The Chorus continues its comments on tragedy by underlining its stillness. Stillness appears as a key metaphor in the Chorus's comments on the nature of tragedy. First the Chorus evokes this stillness in its theatrical mode. This stillness is apiece with the spring-like tension and sense of suspense in tragedy that it evokes earlier. Tragedy's stillness appears in the moment before the execution, the moment at the beginning of a play before the consummation of a love affair. This tension only finds release in the terrible, ecstatic shout. Note this conjunction of sex and death. The stillness of sex and death is precisely where the play's two lovers will ultimately end, lain together in the tomb that figures also as their "bridal bed."
Strangely, the Chorus then invokes a filmic metaphor. Tragic stillness is the silence within the spectator when the crowd acclaims the victor. This stillness within perhaps recalls the "hollow space" imagined by Antigone earlier. This inner silence turns the outer world into "no more than a picture," a film without a sound track. This separation of sound from the image of the world is a dissociation of the spectator from that world as well. Again, two disjunctions are at work here: that of the sound from the image and the spectator from the world-become image. The Chorus shifts from a theatrical to filmic metaphor here because these experiences of disjunction are inherent to the cinematic apparatus. The spectator is then identified with the already vanquished victor, who is similarly alone in a desert of silence, similarly disjoined from the world. This disjunction from the world is the plight of the tragic hero and spectator who identifies himself with him.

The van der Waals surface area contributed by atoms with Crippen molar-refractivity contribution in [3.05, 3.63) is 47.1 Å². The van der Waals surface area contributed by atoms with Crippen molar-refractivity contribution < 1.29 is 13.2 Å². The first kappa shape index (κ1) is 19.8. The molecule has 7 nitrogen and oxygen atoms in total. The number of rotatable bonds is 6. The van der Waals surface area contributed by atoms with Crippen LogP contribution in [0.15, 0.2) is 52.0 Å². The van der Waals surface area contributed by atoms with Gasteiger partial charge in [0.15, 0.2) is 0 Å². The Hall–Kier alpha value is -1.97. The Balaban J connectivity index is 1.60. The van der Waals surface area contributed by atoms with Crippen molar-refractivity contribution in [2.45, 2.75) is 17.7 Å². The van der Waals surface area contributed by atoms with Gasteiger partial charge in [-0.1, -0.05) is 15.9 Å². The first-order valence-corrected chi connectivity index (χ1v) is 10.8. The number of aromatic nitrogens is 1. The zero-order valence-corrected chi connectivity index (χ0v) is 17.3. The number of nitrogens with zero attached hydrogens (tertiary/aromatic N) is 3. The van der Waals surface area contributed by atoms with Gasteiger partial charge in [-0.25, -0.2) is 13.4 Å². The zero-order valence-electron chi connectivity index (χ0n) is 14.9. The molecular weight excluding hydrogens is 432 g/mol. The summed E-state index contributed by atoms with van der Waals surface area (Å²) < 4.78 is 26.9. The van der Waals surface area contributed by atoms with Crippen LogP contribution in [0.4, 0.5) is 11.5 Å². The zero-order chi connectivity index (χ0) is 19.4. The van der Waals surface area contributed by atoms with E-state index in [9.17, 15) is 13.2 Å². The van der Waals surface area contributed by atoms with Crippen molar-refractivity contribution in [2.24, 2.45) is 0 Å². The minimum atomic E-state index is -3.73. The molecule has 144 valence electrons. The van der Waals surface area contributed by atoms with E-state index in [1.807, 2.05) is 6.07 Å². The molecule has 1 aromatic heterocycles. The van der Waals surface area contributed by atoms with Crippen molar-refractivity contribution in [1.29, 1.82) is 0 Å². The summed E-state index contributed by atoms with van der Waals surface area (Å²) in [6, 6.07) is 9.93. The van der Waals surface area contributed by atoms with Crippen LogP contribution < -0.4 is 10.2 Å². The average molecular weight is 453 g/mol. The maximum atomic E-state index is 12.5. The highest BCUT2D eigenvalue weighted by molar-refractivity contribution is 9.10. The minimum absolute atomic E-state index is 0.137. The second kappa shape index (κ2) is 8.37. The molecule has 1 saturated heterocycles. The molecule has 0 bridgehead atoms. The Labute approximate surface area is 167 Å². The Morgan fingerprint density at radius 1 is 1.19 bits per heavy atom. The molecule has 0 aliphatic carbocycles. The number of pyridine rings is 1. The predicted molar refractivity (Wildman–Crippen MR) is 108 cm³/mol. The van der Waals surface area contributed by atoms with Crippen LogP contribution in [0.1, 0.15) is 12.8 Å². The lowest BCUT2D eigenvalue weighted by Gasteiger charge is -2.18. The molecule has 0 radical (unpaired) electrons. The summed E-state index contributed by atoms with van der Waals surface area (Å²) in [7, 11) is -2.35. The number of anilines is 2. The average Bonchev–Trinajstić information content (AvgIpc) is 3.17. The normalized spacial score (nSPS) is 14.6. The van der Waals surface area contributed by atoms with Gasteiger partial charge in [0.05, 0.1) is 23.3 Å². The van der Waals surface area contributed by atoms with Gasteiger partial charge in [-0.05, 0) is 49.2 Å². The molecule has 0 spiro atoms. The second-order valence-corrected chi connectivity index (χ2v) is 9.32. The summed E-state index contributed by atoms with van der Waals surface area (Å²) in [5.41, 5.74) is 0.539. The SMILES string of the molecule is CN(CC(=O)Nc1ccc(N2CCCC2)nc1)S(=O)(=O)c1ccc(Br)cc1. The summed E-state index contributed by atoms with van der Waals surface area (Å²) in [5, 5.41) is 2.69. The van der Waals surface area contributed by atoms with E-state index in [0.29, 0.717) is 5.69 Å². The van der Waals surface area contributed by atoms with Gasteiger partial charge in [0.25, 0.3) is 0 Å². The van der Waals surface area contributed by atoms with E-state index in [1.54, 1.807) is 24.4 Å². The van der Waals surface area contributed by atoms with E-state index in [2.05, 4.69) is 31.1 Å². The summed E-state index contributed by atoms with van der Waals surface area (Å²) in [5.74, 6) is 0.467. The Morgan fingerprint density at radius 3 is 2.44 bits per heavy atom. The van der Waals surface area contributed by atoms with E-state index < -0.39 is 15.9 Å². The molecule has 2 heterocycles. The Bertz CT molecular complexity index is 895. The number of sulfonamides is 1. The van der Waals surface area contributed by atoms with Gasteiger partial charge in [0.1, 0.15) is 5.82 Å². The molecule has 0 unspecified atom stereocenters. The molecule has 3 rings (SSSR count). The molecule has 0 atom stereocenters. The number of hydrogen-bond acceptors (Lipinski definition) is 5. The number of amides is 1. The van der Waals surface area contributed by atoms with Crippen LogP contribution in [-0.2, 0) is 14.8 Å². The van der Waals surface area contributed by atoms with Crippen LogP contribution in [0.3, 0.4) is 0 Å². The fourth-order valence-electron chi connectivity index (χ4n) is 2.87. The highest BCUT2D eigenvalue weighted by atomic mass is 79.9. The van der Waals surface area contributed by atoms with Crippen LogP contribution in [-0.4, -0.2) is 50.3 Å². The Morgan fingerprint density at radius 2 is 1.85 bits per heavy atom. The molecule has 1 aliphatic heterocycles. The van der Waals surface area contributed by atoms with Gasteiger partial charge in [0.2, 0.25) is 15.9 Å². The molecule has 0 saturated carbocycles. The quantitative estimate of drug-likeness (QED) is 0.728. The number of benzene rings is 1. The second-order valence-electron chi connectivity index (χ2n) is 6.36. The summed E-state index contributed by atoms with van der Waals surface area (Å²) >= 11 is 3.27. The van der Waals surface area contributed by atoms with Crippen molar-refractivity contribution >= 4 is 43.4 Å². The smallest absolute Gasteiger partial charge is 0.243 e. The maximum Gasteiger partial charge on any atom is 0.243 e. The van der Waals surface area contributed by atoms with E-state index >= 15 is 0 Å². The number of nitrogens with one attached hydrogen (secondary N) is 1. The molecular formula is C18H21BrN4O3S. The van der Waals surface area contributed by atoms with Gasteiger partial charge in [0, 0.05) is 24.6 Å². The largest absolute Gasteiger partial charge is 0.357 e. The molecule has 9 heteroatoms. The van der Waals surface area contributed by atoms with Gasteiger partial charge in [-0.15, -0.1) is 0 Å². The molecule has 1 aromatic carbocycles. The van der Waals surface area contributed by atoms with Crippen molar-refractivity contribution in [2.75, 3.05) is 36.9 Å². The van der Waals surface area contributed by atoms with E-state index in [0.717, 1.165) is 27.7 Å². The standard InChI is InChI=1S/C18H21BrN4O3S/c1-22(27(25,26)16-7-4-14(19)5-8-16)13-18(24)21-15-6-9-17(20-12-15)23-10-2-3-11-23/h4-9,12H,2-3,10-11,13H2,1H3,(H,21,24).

Having compared tragedy to other media, the Chorus then sets it off generically, dissociating it specifically from the genre of melodrama. Tragedy is restful and flawless, free of melodramatic stock characters, dialogues, and plot complications. All is inevitable, which lends, in spite of tragedy's tension, the genre tranquility. Moreover, it gives its players innocence, as they are only there to play their parts. Though Creon will later accuse Antigone of casting him as the villain in her little melodrama, the players are embroiled in different mechanism. Again, note here the differences between Anouilh's theory of the tragic and political allegory. The latter is necessarily engaged in the generally pedagogical passing of political and ethical judgment, the arbitration of innocence, guilt, and complicity. Though tragic players face judgment, they do so on different terms. The Chorus retires, and the Guards bring forth the arrested Antigone. Though not quite a passion, this scene is Antigone's disgrace. The Guards are alternatively brutal, insulting, and indifferent to her plight. Anouilh comically imagines their indifference in their banal party squabbles. Again, the Guards will remain impervious to the tragedy before them. At the same time, under their insults Antigone, filthy, bruised, and with nails torn, begins her descent into abjection. Her insistence on her desire makes her inhuman. Conjuring her wild behavior at the scene of the crime, the First Guard compares her to a hyena. His colleagues thought she was a dog, not a girl. Antigone reminds the Second Guard of an exhibitionist. There is something decidedly perverse in her desires, something amiss in her carrying on in broad daylight.